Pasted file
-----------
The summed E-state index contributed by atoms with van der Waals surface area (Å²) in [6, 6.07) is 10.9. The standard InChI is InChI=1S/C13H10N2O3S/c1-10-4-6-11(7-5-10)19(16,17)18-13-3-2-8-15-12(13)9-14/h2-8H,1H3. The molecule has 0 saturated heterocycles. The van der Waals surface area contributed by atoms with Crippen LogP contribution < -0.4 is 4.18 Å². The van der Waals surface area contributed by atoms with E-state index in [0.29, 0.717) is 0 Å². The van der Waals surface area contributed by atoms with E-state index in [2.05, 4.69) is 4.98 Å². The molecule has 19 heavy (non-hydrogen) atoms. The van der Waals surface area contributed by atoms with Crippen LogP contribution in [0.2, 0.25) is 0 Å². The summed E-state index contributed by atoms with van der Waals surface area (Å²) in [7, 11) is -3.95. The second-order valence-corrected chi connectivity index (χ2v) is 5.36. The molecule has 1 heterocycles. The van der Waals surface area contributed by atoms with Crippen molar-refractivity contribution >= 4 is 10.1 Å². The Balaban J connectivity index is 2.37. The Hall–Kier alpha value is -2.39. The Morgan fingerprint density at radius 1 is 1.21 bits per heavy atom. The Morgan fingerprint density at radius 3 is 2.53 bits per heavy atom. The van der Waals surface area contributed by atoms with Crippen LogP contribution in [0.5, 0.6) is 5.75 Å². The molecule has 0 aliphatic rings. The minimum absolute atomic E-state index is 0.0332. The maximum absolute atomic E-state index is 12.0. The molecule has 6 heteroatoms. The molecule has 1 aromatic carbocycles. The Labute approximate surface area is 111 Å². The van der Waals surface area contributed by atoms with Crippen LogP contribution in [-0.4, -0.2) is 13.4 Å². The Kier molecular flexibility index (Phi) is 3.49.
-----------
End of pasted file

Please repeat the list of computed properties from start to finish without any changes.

The summed E-state index contributed by atoms with van der Waals surface area (Å²) in [6, 6.07) is 10.9. The standard InChI is InChI=1S/C13H10N2O3S/c1-10-4-6-11(7-5-10)19(16,17)18-13-3-2-8-15-12(13)9-14/h2-8H,1H3. The molecule has 0 saturated heterocycles. The van der Waals surface area contributed by atoms with Crippen LogP contribution < -0.4 is 4.18 Å². The van der Waals surface area contributed by atoms with E-state index in [0.29, 0.717) is 0 Å². The van der Waals surface area contributed by atoms with E-state index in [2.05, 4.69) is 4.98 Å². The molecule has 19 heavy (non-hydrogen) atoms. The van der Waals surface area contributed by atoms with Crippen LogP contribution in [0.2, 0.25) is 0 Å². The summed E-state index contributed by atoms with van der Waals surface area (Å²) in [7, 11) is -3.95. The second-order valence-corrected chi connectivity index (χ2v) is 5.36. The molecule has 1 heterocycles. The van der Waals surface area contributed by atoms with Crippen molar-refractivity contribution >= 4 is 10.1 Å². The Balaban J connectivity index is 2.37. The Hall–Kier alpha value is -2.39. The Morgan fingerprint density at radius 1 is 1.21 bits per heavy atom. The Morgan fingerprint density at radius 3 is 2.53 bits per heavy atom. The van der Waals surface area contributed by atoms with Crippen LogP contribution in [0.5, 0.6) is 5.75 Å². The molecule has 0 aliphatic rings. The minimum absolute atomic E-state index is 0.0332. The maximum absolute atomic E-state index is 12.0. The molecule has 6 heteroatoms. The molecule has 1 aromatic carbocycles. The Labute approximate surface area is 111 Å². The van der Waals surface area contributed by atoms with Crippen LogP contribution in [-0.4, -0.2) is 13.4 Å². The Kier molecular flexibility index (Phi) is 3.49.